On the road in question, the speed limit was the 80 km/h general limit on the approach to the level crossing. According to the guidelines, a level crossing should have a speed limit of 50 km/h. The speed limits are specified in the guidelines of the Finnish Transport and Infrastructure Agency. The Finnish Road Association should inform private road managers and the municipalities of the Association of Finnish Local and Regional Authorities of the matter. The transport and infrastructure areas of Centres for Economic Development, Transport and the Environment have already begun correcting the speed limits at level crossings on the roads to comply with the guidelines. The corrections will be finished in the autumn of 2019. Speed limit signs of 50 km/h were installed at the Kuusivaarantie level crossing in June 2019.
Thirdly, the Safety Investigation Authority recommends that the Finnish Transport and Communications Agency ensure that in its track projects, the Finnish Transport and Infrastructure Agency prepares a plan and a timetable for the correction of the risks identified at level crossings.. It must not be possible to transfer the risks into the future as residual risks.
Level crossings had been identified as risks during the superstucture replacement project implemented on the track section, but they were transferred into residual risks although the raising of the track during the project deteriorated the already poor conditions. The legislation does not require the correction of level crossings during track projects, and the road keepers in the area were not aware of the track project. Road keepers should be involved already during the planning stage of track projects so that the common risks related to level crossings could be identified and managed in a comprehensive manner.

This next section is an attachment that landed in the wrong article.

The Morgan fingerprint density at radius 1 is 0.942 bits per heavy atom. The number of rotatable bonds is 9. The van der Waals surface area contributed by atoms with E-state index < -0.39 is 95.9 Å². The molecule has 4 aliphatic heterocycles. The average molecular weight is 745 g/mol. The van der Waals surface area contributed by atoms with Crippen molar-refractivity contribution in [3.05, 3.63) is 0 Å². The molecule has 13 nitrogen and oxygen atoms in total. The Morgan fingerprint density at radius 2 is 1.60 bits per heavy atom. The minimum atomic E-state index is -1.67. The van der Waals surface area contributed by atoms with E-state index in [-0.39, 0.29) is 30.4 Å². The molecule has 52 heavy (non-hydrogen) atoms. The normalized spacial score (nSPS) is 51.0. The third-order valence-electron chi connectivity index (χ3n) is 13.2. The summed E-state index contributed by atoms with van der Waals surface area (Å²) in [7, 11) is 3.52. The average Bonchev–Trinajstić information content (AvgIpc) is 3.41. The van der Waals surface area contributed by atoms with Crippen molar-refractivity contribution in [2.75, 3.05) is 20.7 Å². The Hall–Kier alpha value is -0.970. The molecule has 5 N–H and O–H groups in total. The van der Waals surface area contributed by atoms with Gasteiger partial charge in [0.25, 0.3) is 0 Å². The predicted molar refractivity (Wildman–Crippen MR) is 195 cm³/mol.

Fourthly, the Safety Investigation Authority recommends that the Finnish Transport and Communications Agency ensure that VR Group changes the emergency lighting of the Sr3 locomotive to meet the TSI requirements.
In the collision, the fuses of the locomotive's batteries broke down, causing the emergency lighting to fail. The locomotive's emergency lighting did not have the independent power supply required by the TSI.
Fifthly, in order to guarantee the recording of important motion data required during accident investigations on the rolling stock of all EU countries alos in the event of a power loss in the locomotive, the Safety Investigation Authority recommends that the European Railway Agency (ERA) ensure the implementation of the following recommendation: An independent power supply is required for new rolling stock being type approved that guarantees the operation of the recorder for a minimum of 30 minutes after power has been cut off.